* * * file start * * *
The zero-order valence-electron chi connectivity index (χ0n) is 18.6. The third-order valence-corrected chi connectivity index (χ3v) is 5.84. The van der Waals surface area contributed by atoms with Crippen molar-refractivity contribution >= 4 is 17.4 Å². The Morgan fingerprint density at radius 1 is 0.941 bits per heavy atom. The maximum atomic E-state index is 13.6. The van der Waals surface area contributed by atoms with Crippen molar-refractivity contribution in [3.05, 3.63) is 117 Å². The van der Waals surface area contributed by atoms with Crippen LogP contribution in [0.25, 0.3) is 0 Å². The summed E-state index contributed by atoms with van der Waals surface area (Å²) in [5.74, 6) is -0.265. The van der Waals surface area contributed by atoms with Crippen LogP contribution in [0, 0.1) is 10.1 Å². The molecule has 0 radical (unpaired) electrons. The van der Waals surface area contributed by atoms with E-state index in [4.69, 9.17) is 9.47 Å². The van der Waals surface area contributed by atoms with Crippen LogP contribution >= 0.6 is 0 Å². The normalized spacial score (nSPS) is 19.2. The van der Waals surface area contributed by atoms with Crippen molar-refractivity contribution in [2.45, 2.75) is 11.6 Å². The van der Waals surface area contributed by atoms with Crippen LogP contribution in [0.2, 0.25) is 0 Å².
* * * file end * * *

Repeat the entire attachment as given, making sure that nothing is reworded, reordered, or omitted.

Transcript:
The zero-order valence-electron chi connectivity index (χ0n) is 18.6. The third-order valence-corrected chi connectivity index (χ3v) is 5.84. The van der Waals surface area contributed by atoms with Crippen molar-refractivity contribution >= 4 is 17.4 Å². The Morgan fingerprint density at radius 1 is 0.941 bits per heavy atom. The maximum atomic E-state index is 13.6. The van der Waals surface area contributed by atoms with Crippen molar-refractivity contribution in [3.05, 3.63) is 117 Å². The van der Waals surface area contributed by atoms with Crippen LogP contribution in [0.25, 0.3) is 0 Å². The summed E-state index contributed by atoms with van der Waals surface area (Å²) in [5.74, 6) is -0.265. The van der Waals surface area contributed by atoms with Crippen LogP contribution in [0, 0.1) is 10.1 Å². The molecule has 0 radical (unpaired) electrons. The van der Waals surface area contributed by atoms with E-state index in [4.69, 9.17) is 9.47 Å². The van der Waals surface area contributed by atoms with Crippen LogP contribution >= 0.6 is 0 Å². The normalized spacial score (nSPS) is 19.2. The van der Waals surface area contributed by atoms with Crippen molar-refractivity contribution in [2.45, 2.75) is 11.6 Å². The van der Waals surface area contributed by atoms with Crippen LogP contribution in [0.2, 0.25) is 0 Å².